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Dev Neurosci. 1999;21(6):491-505.

Activation of microglia during developmentally regulated cell death in the cerebral cortex.

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Biology Department and Program in Neuroscience and Behavior, Wesleyan University, Middletown, CT, USA.


Neuronal elimination in the developing CNS is accomplished by an orderly type of cellular suicide called programmed cell death. The principal non-neuronal cells implicated in regulating programmed cell death and subsequent phagocytosis of dying neurons are the brain's macrophage population, the microglia. Little is known about the signaling between microglia and neurons during programmed cell death. However, macrophages in non-neural tissues express receptors for immunoglobulin (IgG) and complement, and these molecules help regulate phagocytosis of dying cells and foreign organisms. Since many of the neurons generated early in CNS development are transient cell types that are immunoreactive for IgG [Upender et al.: J Comp Neurol 1997; 384:271-282], we hypothesized that IgG might alter the phagocytic properties of microglia within the developing nervous system and potentiate engulfment of dying cells. To begin to address this hypothesis, we first asked whether cortical neurons immunoreactive for IgG or calbindin-D28k exhibit morphological evidence of programmed cell death in the cerebral cortex of neonatal rat pups. Secondly, we quantified the incidence of contacts made by microglia on IgG- vs. calbindin-immunoreactive neurons. Thirdly, perturbation experiments were performed to elevate intracortical levels of IgG and the incidence of microglia:neuron contacts were determined. We found that although the nuclei of some IgG-immunoreactive neurons exhibited condensation and fragmentation characteristic of programmed cell death, we did not observe pyknotic calbindin-immunoreactive neurons. IgG-immunoreactive neurons were also more likely to be contacted by microglia than calbindin-immunoreactive neurons. Elevating intracortical levels of IgG experimentally led to a dramatic increase in the expression of microglia complement receptors throughout the cerebral cortex. Taken together, these results suggest that IgG normally present within neuronal subsets in the developing cerebral cortex could serve to locally regulate the expression of complement receptors on microglia.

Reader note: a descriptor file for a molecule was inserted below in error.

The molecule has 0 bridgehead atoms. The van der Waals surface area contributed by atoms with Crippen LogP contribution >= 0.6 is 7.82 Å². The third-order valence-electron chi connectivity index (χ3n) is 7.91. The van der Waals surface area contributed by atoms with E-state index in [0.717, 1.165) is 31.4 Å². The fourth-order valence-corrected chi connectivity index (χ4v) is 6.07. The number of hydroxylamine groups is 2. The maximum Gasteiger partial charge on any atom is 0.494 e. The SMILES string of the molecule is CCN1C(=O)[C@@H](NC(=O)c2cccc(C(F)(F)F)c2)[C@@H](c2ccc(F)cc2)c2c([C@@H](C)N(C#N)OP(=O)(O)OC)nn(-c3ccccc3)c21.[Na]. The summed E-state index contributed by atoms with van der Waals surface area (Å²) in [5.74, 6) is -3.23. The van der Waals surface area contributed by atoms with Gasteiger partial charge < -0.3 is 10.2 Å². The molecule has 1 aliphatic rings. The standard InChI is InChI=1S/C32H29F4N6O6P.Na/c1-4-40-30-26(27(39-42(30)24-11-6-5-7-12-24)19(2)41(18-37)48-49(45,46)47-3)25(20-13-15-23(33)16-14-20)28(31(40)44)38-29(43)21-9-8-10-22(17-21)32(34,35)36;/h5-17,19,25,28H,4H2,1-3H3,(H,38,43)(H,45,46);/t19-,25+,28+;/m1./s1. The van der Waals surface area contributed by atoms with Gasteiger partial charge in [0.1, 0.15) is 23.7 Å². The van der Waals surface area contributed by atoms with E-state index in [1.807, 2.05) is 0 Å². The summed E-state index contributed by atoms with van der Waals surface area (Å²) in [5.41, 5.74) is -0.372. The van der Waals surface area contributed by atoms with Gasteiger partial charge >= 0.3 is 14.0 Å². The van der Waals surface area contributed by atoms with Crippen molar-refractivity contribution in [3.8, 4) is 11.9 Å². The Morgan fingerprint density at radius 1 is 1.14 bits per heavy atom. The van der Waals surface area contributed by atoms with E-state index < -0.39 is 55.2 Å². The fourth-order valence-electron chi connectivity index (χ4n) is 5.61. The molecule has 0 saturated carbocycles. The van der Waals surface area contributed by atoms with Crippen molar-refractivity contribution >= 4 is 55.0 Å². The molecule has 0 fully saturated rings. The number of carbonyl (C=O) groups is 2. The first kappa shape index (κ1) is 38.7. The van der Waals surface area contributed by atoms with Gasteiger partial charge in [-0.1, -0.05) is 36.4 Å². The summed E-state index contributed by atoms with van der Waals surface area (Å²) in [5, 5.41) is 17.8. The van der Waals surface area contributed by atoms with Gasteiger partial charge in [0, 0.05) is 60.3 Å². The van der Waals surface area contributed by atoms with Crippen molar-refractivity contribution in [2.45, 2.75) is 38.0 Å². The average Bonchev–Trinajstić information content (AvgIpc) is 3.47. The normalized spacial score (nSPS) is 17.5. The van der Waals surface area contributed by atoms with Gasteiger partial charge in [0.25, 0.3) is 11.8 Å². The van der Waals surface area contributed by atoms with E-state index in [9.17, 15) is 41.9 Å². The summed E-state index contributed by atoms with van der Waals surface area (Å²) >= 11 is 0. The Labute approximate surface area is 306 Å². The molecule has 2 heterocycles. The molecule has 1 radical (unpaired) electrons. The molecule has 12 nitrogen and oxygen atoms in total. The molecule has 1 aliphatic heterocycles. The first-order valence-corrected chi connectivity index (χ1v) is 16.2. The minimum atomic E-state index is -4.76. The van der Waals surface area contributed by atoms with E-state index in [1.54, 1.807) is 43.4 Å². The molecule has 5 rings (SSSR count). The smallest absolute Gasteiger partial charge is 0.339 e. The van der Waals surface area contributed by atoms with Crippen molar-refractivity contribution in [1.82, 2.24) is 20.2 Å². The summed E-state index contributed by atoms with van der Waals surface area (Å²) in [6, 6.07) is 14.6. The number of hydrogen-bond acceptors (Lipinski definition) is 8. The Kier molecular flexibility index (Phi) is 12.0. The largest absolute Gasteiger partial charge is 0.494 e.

[Indexed for MEDLINE]

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